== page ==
The Electronic Frontier Foundation is hosting Copyright Week, in collaboration with several other groups interested in intellectual property, including the American Library Association, Association of Research Libraries, WikiMedia, Creative Commons, and more. Each day is dedicated to a different copyright-related issue.
Here's a preview:
Day 1: Transparency
Day 2: Building and Defending a Robust Public Domain
Day 3: Open Access
Day 4: You Bought It, You Own It
Day 5: Fair Use Rights
Day 6: Getting Copyright Right
Copyright affects all of us, and it's not perfect--not by a long shot. If we want copyright to reflect our interests and today's networked reality, we need to get informed and get involved. This is a great first step.
Being a librarian is interesting, but exhausting! Here are some of the projects that I have tackled in my first month as a professional librarian at a vocational school specializing in health services:
Helping my coworker tabulate and code all the student and faculty survey data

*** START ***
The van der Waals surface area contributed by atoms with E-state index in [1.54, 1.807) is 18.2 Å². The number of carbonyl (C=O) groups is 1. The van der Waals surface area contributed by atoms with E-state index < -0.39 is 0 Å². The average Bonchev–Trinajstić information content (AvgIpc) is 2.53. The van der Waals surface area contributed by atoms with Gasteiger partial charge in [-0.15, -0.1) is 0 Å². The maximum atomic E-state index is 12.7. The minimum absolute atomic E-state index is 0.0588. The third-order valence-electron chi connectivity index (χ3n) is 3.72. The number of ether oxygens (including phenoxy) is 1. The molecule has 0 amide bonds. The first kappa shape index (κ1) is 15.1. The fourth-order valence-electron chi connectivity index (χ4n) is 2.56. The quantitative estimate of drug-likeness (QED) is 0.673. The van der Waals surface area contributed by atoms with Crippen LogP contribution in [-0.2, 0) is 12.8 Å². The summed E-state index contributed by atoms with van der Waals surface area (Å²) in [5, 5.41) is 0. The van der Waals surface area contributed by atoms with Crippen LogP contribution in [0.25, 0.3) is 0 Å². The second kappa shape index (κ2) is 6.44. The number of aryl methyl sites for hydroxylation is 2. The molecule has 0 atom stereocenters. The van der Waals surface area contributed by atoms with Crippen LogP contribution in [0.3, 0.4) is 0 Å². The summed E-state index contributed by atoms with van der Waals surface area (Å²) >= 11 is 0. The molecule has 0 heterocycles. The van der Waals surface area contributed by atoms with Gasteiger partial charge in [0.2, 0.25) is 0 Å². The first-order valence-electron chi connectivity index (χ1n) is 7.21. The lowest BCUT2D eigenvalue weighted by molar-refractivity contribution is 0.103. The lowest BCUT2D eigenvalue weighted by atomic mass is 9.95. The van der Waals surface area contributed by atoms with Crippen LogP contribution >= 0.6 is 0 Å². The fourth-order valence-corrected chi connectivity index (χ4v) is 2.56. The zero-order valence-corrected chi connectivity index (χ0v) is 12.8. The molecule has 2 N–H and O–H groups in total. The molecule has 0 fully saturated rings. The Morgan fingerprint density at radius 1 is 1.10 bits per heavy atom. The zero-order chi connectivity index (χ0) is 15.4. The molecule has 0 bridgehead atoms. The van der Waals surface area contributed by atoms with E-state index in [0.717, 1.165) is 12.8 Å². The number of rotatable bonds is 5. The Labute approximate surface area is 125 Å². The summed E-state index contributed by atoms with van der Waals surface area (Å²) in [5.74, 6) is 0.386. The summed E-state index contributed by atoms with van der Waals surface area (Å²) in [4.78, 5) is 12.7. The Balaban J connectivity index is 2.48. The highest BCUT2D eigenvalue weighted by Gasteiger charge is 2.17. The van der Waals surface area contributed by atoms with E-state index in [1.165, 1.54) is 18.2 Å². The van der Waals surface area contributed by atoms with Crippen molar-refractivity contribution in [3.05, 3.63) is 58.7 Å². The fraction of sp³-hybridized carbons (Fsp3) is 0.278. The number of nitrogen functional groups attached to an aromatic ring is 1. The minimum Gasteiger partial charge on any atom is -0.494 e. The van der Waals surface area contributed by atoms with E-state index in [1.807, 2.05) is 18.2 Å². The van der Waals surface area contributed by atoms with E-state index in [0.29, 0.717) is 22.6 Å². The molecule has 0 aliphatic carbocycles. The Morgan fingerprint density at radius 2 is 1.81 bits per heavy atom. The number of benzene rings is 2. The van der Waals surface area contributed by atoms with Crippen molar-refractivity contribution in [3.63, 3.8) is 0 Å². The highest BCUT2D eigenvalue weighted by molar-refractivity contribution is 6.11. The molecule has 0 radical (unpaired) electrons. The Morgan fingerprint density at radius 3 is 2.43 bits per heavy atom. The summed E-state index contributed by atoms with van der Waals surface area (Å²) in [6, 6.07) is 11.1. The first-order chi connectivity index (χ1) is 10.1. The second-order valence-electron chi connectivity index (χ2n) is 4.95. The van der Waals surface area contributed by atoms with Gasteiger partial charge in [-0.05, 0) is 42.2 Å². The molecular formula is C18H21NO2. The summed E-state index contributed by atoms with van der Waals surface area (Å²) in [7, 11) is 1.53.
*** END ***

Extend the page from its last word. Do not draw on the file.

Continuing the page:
Revising the surveys so they will be easier for everyone next year and will give us (with any luck) more consistent and meaningful data, and fewer answers with no response. (Pro tip: Closed-ended questions are your friend. Unless you absolutely have to have a detailed explanation for something or have absolutely no idea what type of answers to expect, provide a checklist of answers you expect to get, with a space for "other." This will save you hours of trying to figure out how to sort similar-but-just-slightly-different answers.)
Graphing and analyzing the survey data so we can support our budget recommendations.
Collaborating with my coworker on creating (and revising) a budget.
Coordinating with my coworker, instructors, and program directors to figure out what books and resources we need to buy in order to support the degree-granting programs and meet ABHES accreditation standards by this summer.
Cataloging (well, finding call numbers for and putting spine labels on) about 150 books
Putting together a bulletin board with information on career resources
Coordinating with instructors and program directors to make sure all the new students get a short workshop on the resources available in our e-library
Redesigning the PowerPoint for and giving these workshops (2 so far)
Working with my coworker to write library policies
So it's a pretty full job--there's always a lot to do, even if it is technically part-time. Also, I work at two different campuses, so my time is split between them. (My coworker is at the third campus.)
Here are a few fun and random things about my job: